Nanoclay-Based Self-Supporting Responsive Nanocomposite Hydrogels for Printing Applications
journal contributionposted on 2018-03-01, 00:00 authored by Yifei Jin, Yangyang Shen, Jun Yin, Jin Qian, Yong Huang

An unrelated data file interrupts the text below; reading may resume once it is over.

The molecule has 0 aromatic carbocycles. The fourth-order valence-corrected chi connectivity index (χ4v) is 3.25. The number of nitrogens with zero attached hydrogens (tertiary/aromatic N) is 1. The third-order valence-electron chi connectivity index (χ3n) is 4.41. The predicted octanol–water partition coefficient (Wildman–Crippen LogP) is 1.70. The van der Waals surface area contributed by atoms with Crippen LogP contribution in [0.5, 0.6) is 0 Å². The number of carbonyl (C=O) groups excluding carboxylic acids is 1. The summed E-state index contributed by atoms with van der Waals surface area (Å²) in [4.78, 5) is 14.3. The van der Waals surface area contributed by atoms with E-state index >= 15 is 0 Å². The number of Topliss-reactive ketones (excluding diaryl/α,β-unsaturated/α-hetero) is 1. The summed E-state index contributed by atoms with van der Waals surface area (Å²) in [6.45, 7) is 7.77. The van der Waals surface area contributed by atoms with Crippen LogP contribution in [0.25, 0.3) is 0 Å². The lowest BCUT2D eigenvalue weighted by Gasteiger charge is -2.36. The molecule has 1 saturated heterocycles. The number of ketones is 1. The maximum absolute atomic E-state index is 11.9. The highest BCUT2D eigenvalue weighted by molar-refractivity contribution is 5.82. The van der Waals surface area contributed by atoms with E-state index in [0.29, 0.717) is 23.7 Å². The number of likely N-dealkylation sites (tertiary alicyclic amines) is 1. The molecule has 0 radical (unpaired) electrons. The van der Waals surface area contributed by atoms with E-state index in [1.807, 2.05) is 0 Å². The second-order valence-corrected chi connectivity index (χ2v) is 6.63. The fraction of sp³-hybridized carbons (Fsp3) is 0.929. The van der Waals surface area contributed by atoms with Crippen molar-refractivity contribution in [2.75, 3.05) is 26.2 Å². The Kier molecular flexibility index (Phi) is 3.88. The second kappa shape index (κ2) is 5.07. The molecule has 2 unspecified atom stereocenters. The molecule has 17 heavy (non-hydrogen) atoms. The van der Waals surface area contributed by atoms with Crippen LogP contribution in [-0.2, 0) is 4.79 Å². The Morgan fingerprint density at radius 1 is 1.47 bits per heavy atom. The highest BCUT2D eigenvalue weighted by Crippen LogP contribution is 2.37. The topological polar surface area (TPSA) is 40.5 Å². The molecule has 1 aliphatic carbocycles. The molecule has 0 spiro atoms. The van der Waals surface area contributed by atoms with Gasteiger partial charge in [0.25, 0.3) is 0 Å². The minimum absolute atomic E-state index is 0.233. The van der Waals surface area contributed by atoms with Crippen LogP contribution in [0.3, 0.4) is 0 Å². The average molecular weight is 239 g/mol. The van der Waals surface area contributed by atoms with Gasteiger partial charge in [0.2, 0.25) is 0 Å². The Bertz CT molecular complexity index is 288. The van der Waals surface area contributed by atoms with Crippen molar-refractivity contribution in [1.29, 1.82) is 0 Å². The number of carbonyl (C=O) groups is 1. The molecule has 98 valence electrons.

Stimuli-responsive hydrogels and/or composite hydrogels have been of great interest for various printing applications including four-dimensional printing. Although various responsive hydrogels and/or composite hydrogels have been found to respond to given stimuli and change shapes as designed, the fabrication of three-dimensional (3D) structures from such responsive hydrogels is still a challenge due to their poor 3D printability, and most of the responsive material-based patterns are two-dimensional (2D) in nature. In this study, Laponite nanoclay is studied as an effective additive to improve the self-supporting printability of N-isopropylacrylamide (NIPAAm), a thermoresponsive hydrogel precursor while keeping the responsive functionality of NIPAAm. Graphene oxide (GO) is further added as a nanoscale heater, responding to near-infrared radiation. Due to the different shrinking ratios and mechanical properties of the poly(N-isopropylacrylamide) (pNIPAAm)–Laponite and pNIPAAm–Laponite–GO nanocomposite hydrogels, printed 2D patterns deform in a predictable way. In addition, 3D microfluidic valves are directly printed and cured in air, which can effectively control the flow directions in response to different stimuli as validated in a microfluidic system. Because Laponite nanoclay can be mixed with various responsive hydrogel precursors to improve their 3D printability, the proposed Laponite nanoclay-based nanocomposite hydrogels can be further expanded to prepare various 3D printable responsive nanocomposite hydrogels.